I went “prepared” for a long wait. I took my crossword puzzle book and two pencils. I never work crosswords in ink. It’s guaranteed I’ll be doing some erasing. I forgot to mention that I like crossword puzzles that are HARD – ones I’ll most likely not be able to finish completely. I took along my Washington Post crossword puzzle book. I used to have the New York Times crossword puzzle book that I loved.

I also took along my copy of Julia Cameron‘s Walking In This World. I have read it through several times. I can’t remember how many times. But, I get something from it every time. When I finish it, I will either go back to The Artist’s Way and read that again, or I will re-read Walking in This World again. The books are full of reminders about what it is to be an artist, what one should be doing, the pitfalls to watch out for, and all those wonderful quotes.

So, while car problems got in the way of my plans to attend a holiday coffee and to spend a day painting, maybe it was meant to be. It provided some probably much-needed time to slow down, think, and think some more.

I could read a lot more than I do. I used to read a lot. But, it takes away from my painting time. I tend to think in terms of creating time and other things that interfere with creating time. Perhaps I need to expand my horizons and remember that all those other things fill the well. Where does one get the experiences to paint about if one isn’t “experiencing”?

So, maybe life doesn’t get in the way after all. Life is what it’s all about!


Posted Tuesday, December 1st, 2009

I don’t walk into the studio to find inspiration. It’s not that it can’t be found there. It can be found anywhere and everywhere. Inspiration comes from living life. Any little thing can trigger a thought, an emotion, a visual that makes me want to create. I’m especially vulnerable to textures. And, they’re everywhere! Shiny, smooth, rough, cracked, polished, jagged, crumbly…the list goes on. I can see patterns in the textures. Sometimes a certain texture will evoke a memory, a fleeting thought, an idea…inspiration to start creating. It can be frustrating when all these ideas start cascading in my head and I’m NOT in the studio and probably won’t be there for some time. I guess the ideas go into a storage module somewhere in the brain. Hopefully, they will come out again when called upon. That’s what I mean when I say inspiration comes from living life. These experiences are constant and unending. They get stored somewhere…in the experience bank?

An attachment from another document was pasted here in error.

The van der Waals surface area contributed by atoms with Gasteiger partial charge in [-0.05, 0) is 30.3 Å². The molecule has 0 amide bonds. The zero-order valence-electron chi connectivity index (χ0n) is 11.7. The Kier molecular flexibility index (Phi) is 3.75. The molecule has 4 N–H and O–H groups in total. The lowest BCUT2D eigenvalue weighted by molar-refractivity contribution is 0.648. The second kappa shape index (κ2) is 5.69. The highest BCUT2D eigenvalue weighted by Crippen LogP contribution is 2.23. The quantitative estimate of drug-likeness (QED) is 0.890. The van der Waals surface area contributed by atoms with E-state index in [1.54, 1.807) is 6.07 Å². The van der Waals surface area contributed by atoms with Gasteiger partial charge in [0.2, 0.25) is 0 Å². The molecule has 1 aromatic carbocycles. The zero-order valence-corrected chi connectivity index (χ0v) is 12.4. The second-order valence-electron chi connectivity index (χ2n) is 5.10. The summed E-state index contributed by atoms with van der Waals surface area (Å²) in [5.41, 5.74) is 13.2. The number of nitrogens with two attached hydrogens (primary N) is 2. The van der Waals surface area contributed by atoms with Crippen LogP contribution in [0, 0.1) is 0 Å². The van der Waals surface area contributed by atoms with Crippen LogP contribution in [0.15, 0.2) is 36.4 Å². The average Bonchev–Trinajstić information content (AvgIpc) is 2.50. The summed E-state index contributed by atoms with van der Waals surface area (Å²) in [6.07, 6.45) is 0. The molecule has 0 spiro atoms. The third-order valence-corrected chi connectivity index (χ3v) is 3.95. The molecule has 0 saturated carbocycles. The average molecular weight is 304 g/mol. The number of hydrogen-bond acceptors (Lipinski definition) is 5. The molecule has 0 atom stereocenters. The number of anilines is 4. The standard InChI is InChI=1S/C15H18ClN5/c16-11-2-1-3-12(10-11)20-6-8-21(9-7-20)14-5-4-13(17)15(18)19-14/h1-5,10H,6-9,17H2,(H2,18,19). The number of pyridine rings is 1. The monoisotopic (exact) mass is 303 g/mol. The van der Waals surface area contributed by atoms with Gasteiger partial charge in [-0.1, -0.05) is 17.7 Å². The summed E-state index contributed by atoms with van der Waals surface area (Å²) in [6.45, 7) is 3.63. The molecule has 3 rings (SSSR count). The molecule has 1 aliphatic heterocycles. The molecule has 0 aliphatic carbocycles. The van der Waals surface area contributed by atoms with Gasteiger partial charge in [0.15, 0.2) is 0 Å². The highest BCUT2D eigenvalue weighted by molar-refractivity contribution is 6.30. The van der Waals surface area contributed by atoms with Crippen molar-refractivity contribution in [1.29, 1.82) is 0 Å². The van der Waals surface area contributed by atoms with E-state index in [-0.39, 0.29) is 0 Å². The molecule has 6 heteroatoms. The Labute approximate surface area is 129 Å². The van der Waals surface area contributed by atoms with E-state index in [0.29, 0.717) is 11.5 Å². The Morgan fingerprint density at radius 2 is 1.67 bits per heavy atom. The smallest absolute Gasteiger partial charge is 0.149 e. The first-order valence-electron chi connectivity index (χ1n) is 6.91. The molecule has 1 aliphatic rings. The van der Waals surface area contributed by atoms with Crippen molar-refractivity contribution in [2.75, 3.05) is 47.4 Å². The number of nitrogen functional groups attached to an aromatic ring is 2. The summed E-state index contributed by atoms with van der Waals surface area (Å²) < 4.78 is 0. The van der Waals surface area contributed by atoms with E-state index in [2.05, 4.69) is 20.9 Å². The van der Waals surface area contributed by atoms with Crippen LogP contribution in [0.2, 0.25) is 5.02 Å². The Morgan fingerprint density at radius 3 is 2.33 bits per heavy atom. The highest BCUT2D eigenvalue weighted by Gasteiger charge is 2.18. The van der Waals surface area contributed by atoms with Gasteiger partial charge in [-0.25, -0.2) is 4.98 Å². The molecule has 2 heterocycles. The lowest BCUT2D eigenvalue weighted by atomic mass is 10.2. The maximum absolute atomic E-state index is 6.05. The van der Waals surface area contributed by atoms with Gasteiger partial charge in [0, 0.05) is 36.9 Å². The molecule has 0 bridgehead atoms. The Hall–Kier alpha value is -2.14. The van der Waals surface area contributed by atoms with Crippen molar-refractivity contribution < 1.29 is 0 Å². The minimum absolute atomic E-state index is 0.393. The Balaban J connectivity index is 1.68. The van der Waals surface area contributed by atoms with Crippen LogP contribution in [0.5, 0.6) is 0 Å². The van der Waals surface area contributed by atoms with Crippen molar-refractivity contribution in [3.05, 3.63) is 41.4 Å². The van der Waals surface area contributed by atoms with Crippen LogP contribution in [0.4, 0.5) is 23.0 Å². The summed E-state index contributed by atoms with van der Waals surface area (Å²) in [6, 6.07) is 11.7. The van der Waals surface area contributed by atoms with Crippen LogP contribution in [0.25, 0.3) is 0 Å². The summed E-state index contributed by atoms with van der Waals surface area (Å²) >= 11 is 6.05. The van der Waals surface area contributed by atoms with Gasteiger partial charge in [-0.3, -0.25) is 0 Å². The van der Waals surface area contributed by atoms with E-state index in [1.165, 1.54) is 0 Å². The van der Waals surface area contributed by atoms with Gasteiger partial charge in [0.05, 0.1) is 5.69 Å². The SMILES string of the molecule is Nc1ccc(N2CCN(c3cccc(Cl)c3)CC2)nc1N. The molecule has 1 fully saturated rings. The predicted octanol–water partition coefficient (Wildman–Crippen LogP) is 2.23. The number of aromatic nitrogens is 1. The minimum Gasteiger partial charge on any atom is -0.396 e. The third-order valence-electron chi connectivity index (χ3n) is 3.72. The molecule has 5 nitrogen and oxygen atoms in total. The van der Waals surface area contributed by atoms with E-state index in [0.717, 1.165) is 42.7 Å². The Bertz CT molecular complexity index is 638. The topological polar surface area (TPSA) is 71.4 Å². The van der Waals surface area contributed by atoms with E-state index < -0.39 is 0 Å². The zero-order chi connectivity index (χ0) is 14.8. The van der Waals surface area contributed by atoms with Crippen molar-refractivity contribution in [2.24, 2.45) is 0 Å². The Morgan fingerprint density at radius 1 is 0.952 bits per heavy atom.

When I go into the studio I often DON’T have an idea of what I’m going to do. I go in because I LIKE it in there. It’s my favorite place. It’s where I do what I love most to do: paint and create. So, now, I NEED an idea. I NEED inspiration. Where is it? Stored somewhere in the brain. And, how do I get it out here where I can use it? Turn on the music, start putting paints out, look around the studio…Anything can trigger a thought, a memory, a visual. Oh, yeah, remember that beautiful rusty stain? The patina on the copper gutter? The crackled ice on the puddle in the street? The rough bark on the tree? The colors in the sunset last night? The change of color from the sunny spot to the shady spot? The dancing light on the lake?

Then, of course, I have to decide what I’m going to DO with that inspiration. The fun begins…